He must continue working on his jump shot. Additionally, he will need to improve his decision-making. With continuous repetition in the offseason and a keen understanding of his role, Ellis could morph into a solid starter for the Spartans next year.

Small Forward: Denzel Valentine

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    As a raw, talented product coming out of high school, Valentine developed into one of the most well-rounded guards in the conference. Valentine scored eight points per game, complemented by an astounding six rebounds with nearly four assists.

    Valentine finished second in the Big Ten in rebounds per game for guards, averaging 8.2 per 40 minutes. He admirably stepped up when forwards Adreian Payne and Branden Dawson were sidelined by making a concerted effort to crash the glass.

    If there are any concerns about Valentine, they are his streaky shooting and a tendency to force the issue at times.

    Last season, the 6'5" sophomore shot only 40.8 percent from the floor, along with a solid 37.7 percent from three-point land. The latter statistic is encouraging, as he improved his outside shot by nearly ten percentage points from his freshman year. However, he must improve the former number come next season.

    Additionally, he tends to occasionally force the issue. Valentine is widely regarded as one of the premier passers in the Big Ten, which he showcases with crafty, no-look dishes around the hoop. But often he becomes too ambitious and sometimes careless.

    Those weaknesses are small fixes. If Valentine improves his decision-making and continues to work on his shot, he could become an All-Big Ten performer as a junior. There aren't many glaring weaknesses in his repertoire, and an enhanced role could potentially do wonders for the talented rising junior.

Power Forward: Branden Dawson

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    Branden Dawson's decision to remain at school for his senior season certainly aided the Spartans in multiple regards. Named the Big Ten tournament Most Outstanding Player, Dawson provided a glimpse late last season of what he could potentially manifest next season.

    He was nearly unstoppable. Dawson recovered from his broken hand with six straight dominant performances. He averaged 17.5 points per game through that span with over eight rebounds per contest.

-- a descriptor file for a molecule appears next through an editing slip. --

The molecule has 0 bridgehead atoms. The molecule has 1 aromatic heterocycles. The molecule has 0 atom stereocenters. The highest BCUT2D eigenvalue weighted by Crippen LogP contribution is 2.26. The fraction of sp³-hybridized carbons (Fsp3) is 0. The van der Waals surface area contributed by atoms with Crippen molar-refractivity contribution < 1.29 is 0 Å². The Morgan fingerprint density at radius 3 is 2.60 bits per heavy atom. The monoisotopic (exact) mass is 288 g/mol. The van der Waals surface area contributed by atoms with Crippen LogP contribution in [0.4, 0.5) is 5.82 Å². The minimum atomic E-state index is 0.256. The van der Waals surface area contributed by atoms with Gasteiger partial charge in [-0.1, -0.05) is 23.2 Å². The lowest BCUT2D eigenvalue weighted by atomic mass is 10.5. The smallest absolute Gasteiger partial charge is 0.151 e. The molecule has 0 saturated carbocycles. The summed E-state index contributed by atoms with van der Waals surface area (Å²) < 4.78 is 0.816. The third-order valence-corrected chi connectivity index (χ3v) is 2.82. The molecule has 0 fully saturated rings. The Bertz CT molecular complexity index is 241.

Those eruptive offensive outputs were fueled by his endless tenacity and activity around the hoop. Dawson ran the floor hard, attacked the glass and finished everything. That type of play was always shown in flashes by Dawson, but the final stretch of the season showed he could do so on a consistent basis.

    Now, heading into 2014-15, he will be the focal point. Much of his production came from the help of his teammates, as he camped on the baseline or ran the floor hard and was rewarded with dunks. But he will need to develop a consistent jump shot in order to become unguardable.

    He has all of the athleticism in the world. If he applies it, Dawson could fuel the Spartans into the Big Ten race.

Center: Matt Costello

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    Costello's 2013-14 season was highlighted by his 11-point, 12-rebound performance in a big win at Iowa. He played with energy and was active the entire game.

    But for some reason, he couldn't sustain that similar energy for the remainder of the season. Costello fluctuated in and out of the lineup, as Tom Izzo desperately searched for someone to permanently fill the 5-slot.

    Entering his junior season, Costello will need to assert himself as more of a threat offensively. He finishes adequately around the hoop but has difficulty creating his own shot or hitting jumpers.

    His role will be enhanced though still somewhat confined to playing big and finishing around the hoop. He must do so at a more consistent pace, however. Costello clearly has more experience than Alex Gauna and Gavin Schilling, but he must progress if he wants to secure the starting spot.